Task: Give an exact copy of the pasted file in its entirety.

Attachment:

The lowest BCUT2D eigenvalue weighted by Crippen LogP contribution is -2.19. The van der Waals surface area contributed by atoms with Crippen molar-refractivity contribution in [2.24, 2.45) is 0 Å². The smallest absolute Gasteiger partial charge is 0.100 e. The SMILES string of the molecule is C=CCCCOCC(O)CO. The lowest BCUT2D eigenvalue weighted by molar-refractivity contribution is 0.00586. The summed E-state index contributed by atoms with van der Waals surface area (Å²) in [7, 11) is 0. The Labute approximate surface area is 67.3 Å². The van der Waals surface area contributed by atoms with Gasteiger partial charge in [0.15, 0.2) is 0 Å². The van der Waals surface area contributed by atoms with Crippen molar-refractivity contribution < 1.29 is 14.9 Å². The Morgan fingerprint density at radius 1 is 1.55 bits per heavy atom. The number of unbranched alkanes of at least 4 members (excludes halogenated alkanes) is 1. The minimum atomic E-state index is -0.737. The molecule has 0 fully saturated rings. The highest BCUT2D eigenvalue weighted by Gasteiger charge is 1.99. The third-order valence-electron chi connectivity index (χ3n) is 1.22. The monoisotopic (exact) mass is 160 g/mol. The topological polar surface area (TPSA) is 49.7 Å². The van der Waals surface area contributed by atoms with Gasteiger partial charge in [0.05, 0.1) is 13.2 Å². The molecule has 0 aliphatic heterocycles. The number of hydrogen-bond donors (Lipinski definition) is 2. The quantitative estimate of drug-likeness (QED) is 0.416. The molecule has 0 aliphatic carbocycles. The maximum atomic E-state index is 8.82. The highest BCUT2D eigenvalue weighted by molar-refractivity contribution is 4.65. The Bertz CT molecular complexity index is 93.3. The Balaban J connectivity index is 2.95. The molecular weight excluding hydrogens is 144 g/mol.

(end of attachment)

The lowest BCUT2D eigenvalue weighted by Crippen LogP contribution is -2.19. The van der Waals surface area contributed by atoms with Crippen molar-refractivity contribution in [2.24, 2.45) is 0 Å². The smallest absolute Gasteiger partial charge is 0.100 e. The SMILES string of the molecule is C=CCCCOCC(O)CO. The lowest BCUT2D eigenvalue weighted by molar-refractivity contribution is 0.00586. The summed E-state index contributed by atoms with van der Waals surface area (Å²) in [7, 11) is 0. The Labute approximate surface area is 67.3 Å². The van der Waals surface area contributed by atoms with Gasteiger partial charge in [0.15, 0.2) is 0 Å². The van der Waals surface area contributed by atoms with Crippen molar-refractivity contribution < 1.29 is 14.9 Å². The Morgan fingerprint density at radius 1 is 1.55 bits per heavy atom. The number of unbranched alkanes of at least 4 members (excludes halogenated alkanes) is 1. The minimum atomic E-state index is -0.737. The molecule has 0 fully saturated rings. The highest BCUT2D eigenvalue weighted by Gasteiger charge is 1.99. The third-order valence-electron chi connectivity index (χ3n) is 1.22. The monoisotopic (exact) mass is 160 g/mol. The topological polar surface area (TPSA) is 49.7 Å². The van der Waals surface area contributed by atoms with Gasteiger partial charge in [0.05, 0.1) is 13.2 Å². The molecule has 0 aliphatic heterocycles. The number of hydrogen-bond donors (Lipinski definition) is 2. The quantitative estimate of drug-likeness (QED) is 0.416. The molecule has 0 aliphatic carbocycles. The maximum atomic E-state index is 8.82. The highest BCUT2D eigenvalue weighted by molar-refractivity contribution is 4.65. The Bertz CT molecular complexity index is 93.3. The Balaban J connectivity index is 2.95. The molecular weight excluding hydrogens is 144 g/mol.